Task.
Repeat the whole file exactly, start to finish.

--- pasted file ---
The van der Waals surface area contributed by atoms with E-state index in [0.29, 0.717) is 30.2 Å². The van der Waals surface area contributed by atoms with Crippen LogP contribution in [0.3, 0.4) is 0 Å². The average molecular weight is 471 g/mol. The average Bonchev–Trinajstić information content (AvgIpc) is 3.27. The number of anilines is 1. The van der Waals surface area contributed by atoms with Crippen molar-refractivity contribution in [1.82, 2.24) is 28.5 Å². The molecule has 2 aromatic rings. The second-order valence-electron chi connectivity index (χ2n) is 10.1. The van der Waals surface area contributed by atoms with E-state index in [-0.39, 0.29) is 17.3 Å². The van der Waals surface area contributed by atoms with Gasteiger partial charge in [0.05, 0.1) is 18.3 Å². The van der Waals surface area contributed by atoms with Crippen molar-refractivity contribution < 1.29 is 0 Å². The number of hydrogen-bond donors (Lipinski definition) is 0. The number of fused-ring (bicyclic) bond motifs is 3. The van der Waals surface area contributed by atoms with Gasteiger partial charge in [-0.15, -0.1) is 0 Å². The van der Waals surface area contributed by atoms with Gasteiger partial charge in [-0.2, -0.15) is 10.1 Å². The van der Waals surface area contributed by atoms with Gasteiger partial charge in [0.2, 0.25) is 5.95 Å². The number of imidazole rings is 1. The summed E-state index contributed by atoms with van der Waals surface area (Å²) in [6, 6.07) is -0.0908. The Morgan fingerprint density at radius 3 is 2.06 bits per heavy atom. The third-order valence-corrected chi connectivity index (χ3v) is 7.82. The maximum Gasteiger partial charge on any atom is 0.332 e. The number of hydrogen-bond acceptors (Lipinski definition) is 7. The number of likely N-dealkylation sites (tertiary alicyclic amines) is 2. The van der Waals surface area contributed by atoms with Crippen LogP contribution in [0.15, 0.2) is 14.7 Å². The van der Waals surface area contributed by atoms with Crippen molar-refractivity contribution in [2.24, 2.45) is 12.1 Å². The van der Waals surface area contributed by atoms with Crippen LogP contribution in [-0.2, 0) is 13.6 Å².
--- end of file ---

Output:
The van der Waals surface area contributed by atoms with E-state index in [0.29, 0.717) is 30.2 Å². The van der Waals surface area contributed by atoms with Crippen LogP contribution in [0.3, 0.4) is 0 Å². The average molecular weight is 471 g/mol. The average Bonchev–Trinajstić information content (AvgIpc) is 3.27. The number of anilines is 1. The van der Waals surface area contributed by atoms with Crippen molar-refractivity contribution in [1.82, 2.24) is 28.5 Å². The molecule has 2 aromatic rings. The second-order valence-electron chi connectivity index (χ2n) is 10.1. The van der Waals surface area contributed by atoms with E-state index in [-0.39, 0.29) is 17.3 Å². The van der Waals surface area contributed by atoms with Gasteiger partial charge in [0.05, 0.1) is 18.3 Å². The van der Waals surface area contributed by atoms with Crippen molar-refractivity contribution < 1.29 is 0 Å². The number of hydrogen-bond donors (Lipinski definition) is 0. The number of fused-ring (bicyclic) bond motifs is 3. The van der Waals surface area contributed by atoms with Gasteiger partial charge in [-0.15, -0.1) is 0 Å². The van der Waals surface area contributed by atoms with Gasteiger partial charge in [-0.2, -0.15) is 10.1 Å². The van der Waals surface area contributed by atoms with Gasteiger partial charge in [0.2, 0.25) is 5.95 Å². The number of imidazole rings is 1. The summed E-state index contributed by atoms with van der Waals surface area (Å²) in [6, 6.07) is -0.0908. The Morgan fingerprint density at radius 3 is 2.06 bits per heavy atom. The third-order valence-corrected chi connectivity index (χ3v) is 7.82. The maximum Gasteiger partial charge on any atom is 0.332 e. The number of hydrogen-bond acceptors (Lipinski definition) is 7. The number of likely N-dealkylation sites (tertiary alicyclic amines) is 2. The van der Waals surface area contributed by atoms with Crippen LogP contribution in [0.15, 0.2) is 14.7 Å². The van der Waals surface area contributed by atoms with Crippen molar-refractivity contribution in [2.24, 2.45) is 12.1 Å². The van der Waals surface area contributed by atoms with Crippen LogP contribution in [-0.2, 0) is 13.6 Å².